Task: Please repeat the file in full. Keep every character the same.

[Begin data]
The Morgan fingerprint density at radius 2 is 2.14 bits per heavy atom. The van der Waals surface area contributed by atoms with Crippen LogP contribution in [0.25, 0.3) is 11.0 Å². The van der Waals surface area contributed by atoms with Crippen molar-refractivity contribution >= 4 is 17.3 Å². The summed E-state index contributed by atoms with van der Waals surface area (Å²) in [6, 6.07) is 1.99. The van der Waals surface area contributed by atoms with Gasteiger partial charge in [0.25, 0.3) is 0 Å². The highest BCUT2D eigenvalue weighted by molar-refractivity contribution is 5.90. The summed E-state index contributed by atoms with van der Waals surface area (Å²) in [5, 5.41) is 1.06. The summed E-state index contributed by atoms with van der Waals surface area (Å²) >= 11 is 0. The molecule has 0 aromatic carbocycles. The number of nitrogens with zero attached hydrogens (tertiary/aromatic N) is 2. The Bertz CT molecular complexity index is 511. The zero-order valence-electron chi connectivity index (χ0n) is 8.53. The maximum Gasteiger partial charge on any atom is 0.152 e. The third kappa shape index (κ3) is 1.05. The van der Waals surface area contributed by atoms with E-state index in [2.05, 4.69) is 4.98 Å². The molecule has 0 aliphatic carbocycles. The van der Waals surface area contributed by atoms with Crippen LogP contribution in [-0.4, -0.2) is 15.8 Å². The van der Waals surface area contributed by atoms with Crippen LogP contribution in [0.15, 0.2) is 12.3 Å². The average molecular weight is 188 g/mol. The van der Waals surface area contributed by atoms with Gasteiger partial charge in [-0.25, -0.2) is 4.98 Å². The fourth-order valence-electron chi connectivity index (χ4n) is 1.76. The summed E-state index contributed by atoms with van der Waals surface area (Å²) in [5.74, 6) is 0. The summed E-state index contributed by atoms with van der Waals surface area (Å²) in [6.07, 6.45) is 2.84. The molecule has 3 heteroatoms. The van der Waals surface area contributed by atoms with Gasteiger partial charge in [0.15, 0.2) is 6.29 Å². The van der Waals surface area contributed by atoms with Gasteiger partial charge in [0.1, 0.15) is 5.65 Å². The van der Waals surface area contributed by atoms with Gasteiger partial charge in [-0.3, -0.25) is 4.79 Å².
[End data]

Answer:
The Morgan fingerprint density at radius 2 is 2.14 bits per heavy atom. The van der Waals surface area contributed by atoms with Crippen LogP contribution in [0.25, 0.3) is 11.0 Å². The van der Waals surface area contributed by atoms with Crippen molar-refractivity contribution >= 4 is 17.3 Å². The summed E-state index contributed by atoms with van der Waals surface area (Å²) in [6, 6.07) is 1.99. The van der Waals surface area contributed by atoms with Gasteiger partial charge in [0.25, 0.3) is 0 Å². The highest BCUT2D eigenvalue weighted by molar-refractivity contribution is 5.90. The summed E-state index contributed by atoms with van der Waals surface area (Å²) in [5, 5.41) is 1.06. The summed E-state index contributed by atoms with van der Waals surface area (Å²) >= 11 is 0. The molecule has 0 aromatic carbocycles. The number of nitrogens with zero attached hydrogens (tertiary/aromatic N) is 2. The Bertz CT molecular complexity index is 511. The zero-order valence-electron chi connectivity index (χ0n) is 8.53. The maximum Gasteiger partial charge on any atom is 0.152 e. The third kappa shape index (κ3) is 1.05. The van der Waals surface area contributed by atoms with E-state index in [2.05, 4.69) is 4.98 Å². The molecule has 0 aliphatic carbocycles. The van der Waals surface area contributed by atoms with Crippen LogP contribution in [-0.4, -0.2) is 15.8 Å². The van der Waals surface area contributed by atoms with Crippen LogP contribution in [0.15, 0.2) is 12.3 Å². The average molecular weight is 188 g/mol. The van der Waals surface area contributed by atoms with Gasteiger partial charge in [-0.25, -0.2) is 4.98 Å². The fourth-order valence-electron chi connectivity index (χ4n) is 1.76. The summed E-state index contributed by atoms with van der Waals surface area (Å²) in [5.74, 6) is 0. The summed E-state index contributed by atoms with van der Waals surface area (Å²) in [6.07, 6.45) is 2.84. The molecule has 3 heteroatoms. The van der Waals surface area contributed by atoms with Gasteiger partial charge in [0.15, 0.2) is 6.29 Å². The van der Waals surface area contributed by atoms with Gasteiger partial charge in [0.1, 0.15) is 5.65 Å². The van der Waals surface area contributed by atoms with Gasteiger partial charge in [-0.3, -0.25) is 4.79 Å².